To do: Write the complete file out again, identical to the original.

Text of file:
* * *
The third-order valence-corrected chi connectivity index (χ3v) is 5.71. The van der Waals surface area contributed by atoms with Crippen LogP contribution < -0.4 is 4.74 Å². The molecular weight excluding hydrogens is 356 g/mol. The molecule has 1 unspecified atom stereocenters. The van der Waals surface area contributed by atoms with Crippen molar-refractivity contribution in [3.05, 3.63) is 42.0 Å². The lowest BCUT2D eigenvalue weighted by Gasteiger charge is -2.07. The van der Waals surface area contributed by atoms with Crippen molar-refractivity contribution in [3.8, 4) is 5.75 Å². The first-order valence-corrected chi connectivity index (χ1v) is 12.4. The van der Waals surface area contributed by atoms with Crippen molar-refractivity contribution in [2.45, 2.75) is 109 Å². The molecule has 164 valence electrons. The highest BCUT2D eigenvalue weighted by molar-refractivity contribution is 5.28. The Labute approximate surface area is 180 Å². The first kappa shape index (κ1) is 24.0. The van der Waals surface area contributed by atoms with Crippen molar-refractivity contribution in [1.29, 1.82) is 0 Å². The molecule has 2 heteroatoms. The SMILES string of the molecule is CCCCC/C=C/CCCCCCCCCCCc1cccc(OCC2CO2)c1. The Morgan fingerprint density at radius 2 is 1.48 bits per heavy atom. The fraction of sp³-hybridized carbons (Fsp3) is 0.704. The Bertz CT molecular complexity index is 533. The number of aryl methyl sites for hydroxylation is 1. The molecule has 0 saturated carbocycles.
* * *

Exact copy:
The third-order valence-corrected chi connectivity index (χ3v) is 5.71. The van der Waals surface area contributed by atoms with Crippen LogP contribution < -0.4 is 4.74 Å². The molecular weight excluding hydrogens is 356 g/mol. The molecule has 1 unspecified atom stereocenters. The van der Waals surface area contributed by atoms with Crippen molar-refractivity contribution in [3.05, 3.63) is 42.0 Å². The lowest BCUT2D eigenvalue weighted by Gasteiger charge is -2.07. The van der Waals surface area contributed by atoms with Crippen molar-refractivity contribution in [3.8, 4) is 5.75 Å². The first-order valence-corrected chi connectivity index (χ1v) is 12.4. The van der Waals surface area contributed by atoms with Crippen molar-refractivity contribution in [2.45, 2.75) is 109 Å². The molecule has 164 valence electrons. The highest BCUT2D eigenvalue weighted by molar-refractivity contribution is 5.28. The Labute approximate surface area is 180 Å². The first kappa shape index (κ1) is 24.0. The van der Waals surface area contributed by atoms with Crippen molar-refractivity contribution in [1.29, 1.82) is 0 Å². The molecule has 2 heteroatoms. The SMILES string of the molecule is CCCCC/C=C/CCCCCCCCCCCc1cccc(OCC2CO2)c1. The Morgan fingerprint density at radius 2 is 1.48 bits per heavy atom. The fraction of sp³-hybridized carbons (Fsp3) is 0.704. The Bertz CT molecular complexity index is 533. The number of aryl methyl sites for hydroxylation is 1. The molecule has 0 saturated carbocycles.